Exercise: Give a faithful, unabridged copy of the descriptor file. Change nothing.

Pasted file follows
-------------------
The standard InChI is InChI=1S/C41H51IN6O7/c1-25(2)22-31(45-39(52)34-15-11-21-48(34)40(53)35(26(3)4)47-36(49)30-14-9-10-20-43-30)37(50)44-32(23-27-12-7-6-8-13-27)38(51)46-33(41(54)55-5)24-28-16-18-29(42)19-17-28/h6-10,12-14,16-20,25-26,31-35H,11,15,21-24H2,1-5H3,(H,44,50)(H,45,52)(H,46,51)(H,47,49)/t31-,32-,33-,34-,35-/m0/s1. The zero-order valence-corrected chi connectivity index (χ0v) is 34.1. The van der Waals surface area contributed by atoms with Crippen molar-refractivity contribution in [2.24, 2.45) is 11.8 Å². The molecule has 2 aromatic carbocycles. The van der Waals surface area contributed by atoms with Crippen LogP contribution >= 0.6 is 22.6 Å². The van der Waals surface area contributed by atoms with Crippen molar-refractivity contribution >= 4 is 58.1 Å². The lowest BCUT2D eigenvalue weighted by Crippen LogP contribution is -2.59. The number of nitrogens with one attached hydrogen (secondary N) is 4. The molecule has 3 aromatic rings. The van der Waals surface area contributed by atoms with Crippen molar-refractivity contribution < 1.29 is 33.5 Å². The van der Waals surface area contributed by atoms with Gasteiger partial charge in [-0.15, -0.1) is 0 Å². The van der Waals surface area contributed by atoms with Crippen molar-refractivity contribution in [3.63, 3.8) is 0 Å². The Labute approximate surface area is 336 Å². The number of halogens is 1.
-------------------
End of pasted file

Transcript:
The standard InChI is InChI=1S/C41H51IN6O7/c1-25(2)22-31(45-39(52)34-15-11-21-48(34)40(53)35(26(3)4)47-36(49)30-14-9-10-20-43-30)37(50)44-32(23-27-12-7-6-8-13-27)38(51)46-33(41(54)55-5)24-28-16-18-29(42)19-17-28/h6-10,12-14,16-20,25-26,31-35H,11,15,21-24H2,1-5H3,(H,44,50)(H,45,52)(H,46,51)(H,47,49)/t31-,32-,33-,34-,35-/m0/s1. The zero-order valence-corrected chi connectivity index (χ0v) is 34.1. The van der Waals surface area contributed by atoms with Crippen molar-refractivity contribution in [2.24, 2.45) is 11.8 Å². The molecule has 2 aromatic carbocycles. The van der Waals surface area contributed by atoms with Crippen LogP contribution >= 0.6 is 22.6 Å². The van der Waals surface area contributed by atoms with Crippen molar-refractivity contribution >= 4 is 58.1 Å². The lowest BCUT2D eigenvalue weighted by Crippen LogP contribution is -2.59. The number of nitrogens with one attached hydrogen (secondary N) is 4. The molecule has 3 aromatic rings. The van der Waals surface area contributed by atoms with Crippen molar-refractivity contribution < 1.29 is 33.5 Å². The van der Waals surface area contributed by atoms with Gasteiger partial charge in [-0.15, -0.1) is 0 Å². The van der Waals surface area contributed by atoms with Crippen molar-refractivity contribution in [3.63, 3.8) is 0 Å². The Labute approximate surface area is 336 Å². The number of halogens is 1.